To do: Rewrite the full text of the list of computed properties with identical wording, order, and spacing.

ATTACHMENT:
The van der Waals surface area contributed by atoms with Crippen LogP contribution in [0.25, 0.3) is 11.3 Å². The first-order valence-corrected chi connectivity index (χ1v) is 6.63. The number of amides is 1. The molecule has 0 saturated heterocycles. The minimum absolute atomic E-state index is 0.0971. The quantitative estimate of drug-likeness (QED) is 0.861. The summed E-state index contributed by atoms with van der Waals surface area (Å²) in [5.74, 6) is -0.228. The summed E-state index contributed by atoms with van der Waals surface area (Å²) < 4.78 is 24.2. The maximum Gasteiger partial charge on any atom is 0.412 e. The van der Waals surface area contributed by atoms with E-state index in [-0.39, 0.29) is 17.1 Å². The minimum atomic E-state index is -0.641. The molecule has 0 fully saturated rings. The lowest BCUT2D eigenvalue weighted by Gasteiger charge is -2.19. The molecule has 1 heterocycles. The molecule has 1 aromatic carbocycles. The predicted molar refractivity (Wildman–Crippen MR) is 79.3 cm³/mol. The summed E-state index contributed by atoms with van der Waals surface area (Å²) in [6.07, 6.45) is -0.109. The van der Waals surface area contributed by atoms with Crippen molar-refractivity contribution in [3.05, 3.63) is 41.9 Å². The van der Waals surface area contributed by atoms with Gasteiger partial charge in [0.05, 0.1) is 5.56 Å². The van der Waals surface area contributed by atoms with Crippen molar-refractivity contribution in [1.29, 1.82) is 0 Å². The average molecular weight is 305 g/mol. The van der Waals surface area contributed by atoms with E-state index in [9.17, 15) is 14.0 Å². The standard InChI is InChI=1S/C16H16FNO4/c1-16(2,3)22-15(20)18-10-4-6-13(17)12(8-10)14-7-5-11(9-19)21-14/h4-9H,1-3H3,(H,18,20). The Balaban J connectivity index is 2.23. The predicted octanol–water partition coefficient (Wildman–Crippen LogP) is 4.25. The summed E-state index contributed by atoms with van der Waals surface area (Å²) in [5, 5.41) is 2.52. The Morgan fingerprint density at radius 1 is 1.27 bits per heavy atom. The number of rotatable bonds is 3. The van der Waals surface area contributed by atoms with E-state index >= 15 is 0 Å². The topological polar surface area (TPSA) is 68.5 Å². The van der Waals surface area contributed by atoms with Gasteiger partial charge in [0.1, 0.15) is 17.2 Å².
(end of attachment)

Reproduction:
The van der Waals surface area contributed by atoms with Crippen LogP contribution in [0.25, 0.3) is 11.3 Å². The first-order valence-corrected chi connectivity index (χ1v) is 6.63. The number of amides is 1. The molecule has 0 saturated heterocycles. The minimum absolute atomic E-state index is 0.0971. The quantitative estimate of drug-likeness (QED) is 0.861. The summed E-state index contributed by atoms with van der Waals surface area (Å²) in [5.74, 6) is -0.228. The summed E-state index contributed by atoms with van der Waals surface area (Å²) < 4.78 is 24.2. The maximum Gasteiger partial charge on any atom is 0.412 e. The van der Waals surface area contributed by atoms with E-state index in [-0.39, 0.29) is 17.1 Å². The minimum atomic E-state index is -0.641. The molecule has 0 fully saturated rings. The lowest BCUT2D eigenvalue weighted by Gasteiger charge is -2.19. The molecule has 1 heterocycles. The molecule has 1 aromatic carbocycles. The predicted molar refractivity (Wildman–Crippen MR) is 79.3 cm³/mol. The summed E-state index contributed by atoms with van der Waals surface area (Å²) in [6.07, 6.45) is -0.109. The van der Waals surface area contributed by atoms with Crippen molar-refractivity contribution in [3.05, 3.63) is 41.9 Å². The van der Waals surface area contributed by atoms with Gasteiger partial charge in [0.05, 0.1) is 5.56 Å². The van der Waals surface area contributed by atoms with Crippen molar-refractivity contribution in [1.29, 1.82) is 0 Å². The average molecular weight is 305 g/mol. The van der Waals surface area contributed by atoms with E-state index in [9.17, 15) is 14.0 Å². The standard InChI is InChI=1S/C16H16FNO4/c1-16(2,3)22-15(20)18-10-4-6-13(17)12(8-10)14-7-5-11(9-19)21-14/h4-9H,1-3H3,(H,18,20). The Balaban J connectivity index is 2.23. The predicted octanol–water partition coefficient (Wildman–Crippen LogP) is 4.25. The summed E-state index contributed by atoms with van der Waals surface area (Å²) in [5, 5.41) is 2.52. The Morgan fingerprint density at radius 1 is 1.27 bits per heavy atom. The number of rotatable bonds is 3. The van der Waals surface area contributed by atoms with E-state index >= 15 is 0 Å². The topological polar surface area (TPSA) is 68.5 Å². The van der Waals surface area contributed by atoms with Gasteiger partial charge in [0.1, 0.15) is 17.2 Å².